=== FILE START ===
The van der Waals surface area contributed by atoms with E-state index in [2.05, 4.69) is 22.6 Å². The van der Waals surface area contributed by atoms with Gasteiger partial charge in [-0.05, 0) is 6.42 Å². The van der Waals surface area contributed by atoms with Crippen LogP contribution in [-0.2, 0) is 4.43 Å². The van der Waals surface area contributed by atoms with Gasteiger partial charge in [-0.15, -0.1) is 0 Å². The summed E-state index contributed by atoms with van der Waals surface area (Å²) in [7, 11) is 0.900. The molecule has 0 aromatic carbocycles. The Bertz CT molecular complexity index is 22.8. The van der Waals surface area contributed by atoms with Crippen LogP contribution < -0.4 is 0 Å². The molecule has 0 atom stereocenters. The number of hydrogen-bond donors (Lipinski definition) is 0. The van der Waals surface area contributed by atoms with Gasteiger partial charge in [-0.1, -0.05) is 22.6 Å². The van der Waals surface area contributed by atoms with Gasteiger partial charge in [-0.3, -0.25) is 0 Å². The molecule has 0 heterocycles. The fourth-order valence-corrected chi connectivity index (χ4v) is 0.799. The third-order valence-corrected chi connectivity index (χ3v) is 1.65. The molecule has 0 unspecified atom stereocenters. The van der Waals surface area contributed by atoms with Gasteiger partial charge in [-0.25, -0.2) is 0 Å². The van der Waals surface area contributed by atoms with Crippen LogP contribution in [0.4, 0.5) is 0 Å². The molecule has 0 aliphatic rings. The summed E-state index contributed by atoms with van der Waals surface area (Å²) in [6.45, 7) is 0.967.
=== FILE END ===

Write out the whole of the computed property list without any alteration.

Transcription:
The van der Waals surface area contributed by atoms with E-state index in [2.05, 4.69) is 22.6 Å². The van der Waals surface area contributed by atoms with Gasteiger partial charge in [-0.05, 0) is 6.42 Å². The van der Waals surface area contributed by atoms with Crippen LogP contribution in [-0.2, 0) is 4.43 Å². The van der Waals surface area contributed by atoms with Gasteiger partial charge in [-0.15, -0.1) is 0 Å². The summed E-state index contributed by atoms with van der Waals surface area (Å²) in [7, 11) is 0.900. The molecule has 0 aromatic carbocycles. The Bertz CT molecular complexity index is 22.8. The van der Waals surface area contributed by atoms with Crippen LogP contribution < -0.4 is 0 Å². The molecule has 0 atom stereocenters. The number of hydrogen-bond donors (Lipinski definition) is 0. The van der Waals surface area contributed by atoms with Gasteiger partial charge in [-0.1, -0.05) is 22.6 Å². The van der Waals surface area contributed by atoms with Gasteiger partial charge in [-0.3, -0.25) is 0 Å². The molecule has 0 heterocycles. The fourth-order valence-corrected chi connectivity index (χ4v) is 0.799. The third-order valence-corrected chi connectivity index (χ3v) is 1.65. The molecule has 0 unspecified atom stereocenters. The van der Waals surface area contributed by atoms with Gasteiger partial charge in [-0.25, -0.2) is 0 Å². The van der Waals surface area contributed by atoms with Crippen LogP contribution in [0.4, 0.5) is 0 Å². The molecule has 0 aliphatic rings. The summed E-state index contributed by atoms with van der Waals surface area (Å²) in [6.45, 7) is 0.967.